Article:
However, outside academia in Sweden she is mostly known as a debater on the subject of education. The article she is just sending off when LUM meets her is about how schools are still struggling with what Inger Enkvist claims are flawed ideas about learning – ideas that have been dominant in Swedish teacher training since the 1960s. One of these ideas is that real understanding of a subject can be obstructed by learning factual information, and that pupils should discover the nature of the world for themselves rather than being taught it.

“This is an incorrect notion that damages the Swedish education system”, concludes Inger Enkvist. “Only a person who already has a lot of knowledge can combine it in such a way that group work and information searching leads to new understanding.”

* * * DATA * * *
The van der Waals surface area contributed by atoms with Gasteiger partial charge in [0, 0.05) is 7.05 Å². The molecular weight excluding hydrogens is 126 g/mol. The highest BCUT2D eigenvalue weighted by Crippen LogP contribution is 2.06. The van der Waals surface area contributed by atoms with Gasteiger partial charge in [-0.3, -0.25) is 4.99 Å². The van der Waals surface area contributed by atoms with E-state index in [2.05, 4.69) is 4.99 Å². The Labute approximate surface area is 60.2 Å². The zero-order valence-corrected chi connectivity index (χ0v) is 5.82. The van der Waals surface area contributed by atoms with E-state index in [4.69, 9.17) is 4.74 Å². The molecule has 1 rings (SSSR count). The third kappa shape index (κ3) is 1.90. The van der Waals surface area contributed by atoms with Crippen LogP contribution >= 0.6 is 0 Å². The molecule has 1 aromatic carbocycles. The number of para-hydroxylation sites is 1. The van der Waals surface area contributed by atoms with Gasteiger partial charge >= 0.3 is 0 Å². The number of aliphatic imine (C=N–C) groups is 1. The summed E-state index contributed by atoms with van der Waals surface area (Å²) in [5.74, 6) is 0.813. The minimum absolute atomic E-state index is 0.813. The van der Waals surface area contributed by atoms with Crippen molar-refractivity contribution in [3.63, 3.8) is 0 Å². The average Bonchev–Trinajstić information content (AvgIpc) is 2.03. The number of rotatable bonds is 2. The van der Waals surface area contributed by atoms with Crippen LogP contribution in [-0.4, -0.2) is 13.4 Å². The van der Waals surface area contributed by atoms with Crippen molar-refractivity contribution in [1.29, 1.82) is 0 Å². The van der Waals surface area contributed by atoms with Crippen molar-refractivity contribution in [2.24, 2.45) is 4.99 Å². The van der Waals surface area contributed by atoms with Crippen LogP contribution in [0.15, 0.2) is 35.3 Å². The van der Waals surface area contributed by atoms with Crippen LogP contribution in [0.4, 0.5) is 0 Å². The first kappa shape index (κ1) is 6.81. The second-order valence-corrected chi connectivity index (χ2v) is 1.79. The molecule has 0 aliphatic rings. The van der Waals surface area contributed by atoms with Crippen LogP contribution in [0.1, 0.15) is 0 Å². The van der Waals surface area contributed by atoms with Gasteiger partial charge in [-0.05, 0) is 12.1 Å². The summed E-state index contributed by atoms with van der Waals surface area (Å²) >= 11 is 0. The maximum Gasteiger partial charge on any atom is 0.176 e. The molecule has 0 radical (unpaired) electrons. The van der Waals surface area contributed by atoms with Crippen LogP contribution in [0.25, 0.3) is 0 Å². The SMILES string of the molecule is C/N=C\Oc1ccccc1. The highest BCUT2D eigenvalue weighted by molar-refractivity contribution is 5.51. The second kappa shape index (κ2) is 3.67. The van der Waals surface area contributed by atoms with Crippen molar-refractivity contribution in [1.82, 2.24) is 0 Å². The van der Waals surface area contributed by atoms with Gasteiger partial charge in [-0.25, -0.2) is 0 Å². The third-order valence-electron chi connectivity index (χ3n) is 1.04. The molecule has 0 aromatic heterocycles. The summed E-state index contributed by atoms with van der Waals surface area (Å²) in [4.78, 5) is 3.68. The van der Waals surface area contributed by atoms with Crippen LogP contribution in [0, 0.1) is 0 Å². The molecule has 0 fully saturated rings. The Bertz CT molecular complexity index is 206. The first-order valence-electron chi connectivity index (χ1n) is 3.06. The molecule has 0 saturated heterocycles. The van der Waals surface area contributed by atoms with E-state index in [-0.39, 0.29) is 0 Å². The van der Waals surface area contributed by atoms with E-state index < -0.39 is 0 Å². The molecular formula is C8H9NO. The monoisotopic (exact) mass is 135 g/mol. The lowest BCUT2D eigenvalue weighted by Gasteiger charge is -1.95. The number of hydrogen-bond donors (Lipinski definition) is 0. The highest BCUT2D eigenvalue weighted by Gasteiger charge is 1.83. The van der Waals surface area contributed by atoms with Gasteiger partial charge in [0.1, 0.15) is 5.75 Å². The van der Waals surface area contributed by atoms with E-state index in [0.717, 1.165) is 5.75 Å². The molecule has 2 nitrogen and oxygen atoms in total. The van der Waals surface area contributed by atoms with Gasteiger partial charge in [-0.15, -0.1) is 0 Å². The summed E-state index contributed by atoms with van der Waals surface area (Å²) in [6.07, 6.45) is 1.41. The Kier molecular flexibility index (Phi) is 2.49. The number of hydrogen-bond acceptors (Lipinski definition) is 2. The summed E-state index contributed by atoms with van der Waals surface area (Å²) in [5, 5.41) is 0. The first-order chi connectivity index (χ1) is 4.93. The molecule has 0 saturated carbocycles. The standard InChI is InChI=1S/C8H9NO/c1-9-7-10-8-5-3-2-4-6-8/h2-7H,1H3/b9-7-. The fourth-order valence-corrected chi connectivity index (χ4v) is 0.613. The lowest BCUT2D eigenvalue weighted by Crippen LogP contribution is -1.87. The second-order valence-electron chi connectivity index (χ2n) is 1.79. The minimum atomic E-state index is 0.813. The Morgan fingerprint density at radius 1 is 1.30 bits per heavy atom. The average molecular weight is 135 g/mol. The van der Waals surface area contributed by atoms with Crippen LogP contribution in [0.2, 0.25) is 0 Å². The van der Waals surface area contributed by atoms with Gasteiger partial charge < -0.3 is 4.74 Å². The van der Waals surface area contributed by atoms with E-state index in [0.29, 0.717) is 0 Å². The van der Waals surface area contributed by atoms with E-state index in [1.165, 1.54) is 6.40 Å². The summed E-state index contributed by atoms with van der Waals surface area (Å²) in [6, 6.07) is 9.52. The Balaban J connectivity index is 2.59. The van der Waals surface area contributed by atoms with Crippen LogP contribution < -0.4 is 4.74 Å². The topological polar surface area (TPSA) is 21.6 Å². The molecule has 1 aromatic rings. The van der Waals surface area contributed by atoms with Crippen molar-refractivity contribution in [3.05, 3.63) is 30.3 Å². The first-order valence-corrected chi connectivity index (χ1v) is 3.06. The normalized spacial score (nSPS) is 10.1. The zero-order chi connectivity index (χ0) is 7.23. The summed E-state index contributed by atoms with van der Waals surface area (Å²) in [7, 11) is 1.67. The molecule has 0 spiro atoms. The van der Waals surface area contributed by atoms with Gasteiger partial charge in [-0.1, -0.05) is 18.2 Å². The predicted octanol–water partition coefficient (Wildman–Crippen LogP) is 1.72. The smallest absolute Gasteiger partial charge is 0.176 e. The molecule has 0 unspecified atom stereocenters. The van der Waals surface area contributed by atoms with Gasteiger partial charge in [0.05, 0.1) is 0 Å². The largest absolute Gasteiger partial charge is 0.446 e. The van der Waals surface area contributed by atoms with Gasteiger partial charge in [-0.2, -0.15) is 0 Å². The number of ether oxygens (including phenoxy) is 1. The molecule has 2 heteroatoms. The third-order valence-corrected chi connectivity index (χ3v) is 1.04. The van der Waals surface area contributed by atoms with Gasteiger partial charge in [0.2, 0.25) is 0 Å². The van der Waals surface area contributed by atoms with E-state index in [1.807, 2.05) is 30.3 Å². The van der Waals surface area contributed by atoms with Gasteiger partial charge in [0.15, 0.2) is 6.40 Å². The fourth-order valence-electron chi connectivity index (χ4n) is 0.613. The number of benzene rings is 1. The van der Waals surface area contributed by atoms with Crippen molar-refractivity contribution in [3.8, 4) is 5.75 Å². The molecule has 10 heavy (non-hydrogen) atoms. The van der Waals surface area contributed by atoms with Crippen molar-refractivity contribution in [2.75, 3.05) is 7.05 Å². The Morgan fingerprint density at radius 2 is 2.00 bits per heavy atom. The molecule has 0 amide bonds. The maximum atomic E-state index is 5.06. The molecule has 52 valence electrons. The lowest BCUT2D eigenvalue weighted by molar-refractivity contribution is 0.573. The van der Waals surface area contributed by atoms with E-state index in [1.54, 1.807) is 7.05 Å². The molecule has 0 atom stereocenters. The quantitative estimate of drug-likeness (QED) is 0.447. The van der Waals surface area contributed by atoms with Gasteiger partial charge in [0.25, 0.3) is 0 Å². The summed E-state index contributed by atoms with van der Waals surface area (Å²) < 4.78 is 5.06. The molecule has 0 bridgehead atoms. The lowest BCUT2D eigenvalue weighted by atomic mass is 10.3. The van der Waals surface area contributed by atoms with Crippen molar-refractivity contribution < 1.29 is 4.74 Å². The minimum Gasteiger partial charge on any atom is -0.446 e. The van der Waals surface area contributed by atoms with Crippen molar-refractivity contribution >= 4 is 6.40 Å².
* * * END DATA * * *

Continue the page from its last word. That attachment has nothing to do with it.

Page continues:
Shortly after the LUM interview, one of Sweden’s major newspapers publishes another contribution to the education debate from Inger Enkvist. This time she writes about the results of five new licentiate theses written by upper secondary school teachers who have been part of Lund University’s graduate school in Spanish. All the results indicate that teaching methods are not as crucial as might be believed. Discipline, or rather lack of it, in the form of late arrivals, chatting and mobile phones had a major impact on pupils’ results.

“A large part of the pupils’ success depends on whether the pupil engages in learning the subject or not”, concludes Inger Enkvist. The teachers’ subject knowledge is also important.

All due respect to scholarship, but isn’t a licentiate a bit unnecessary for upper secondary school language teachers?

Not at all, according to Inger Enkvist. By allowing the teachers to do a licentiate, they gain inspiration and additional career paths. Moreover, their research has benefited the pupils because it has focused on the best way of learning Spanish.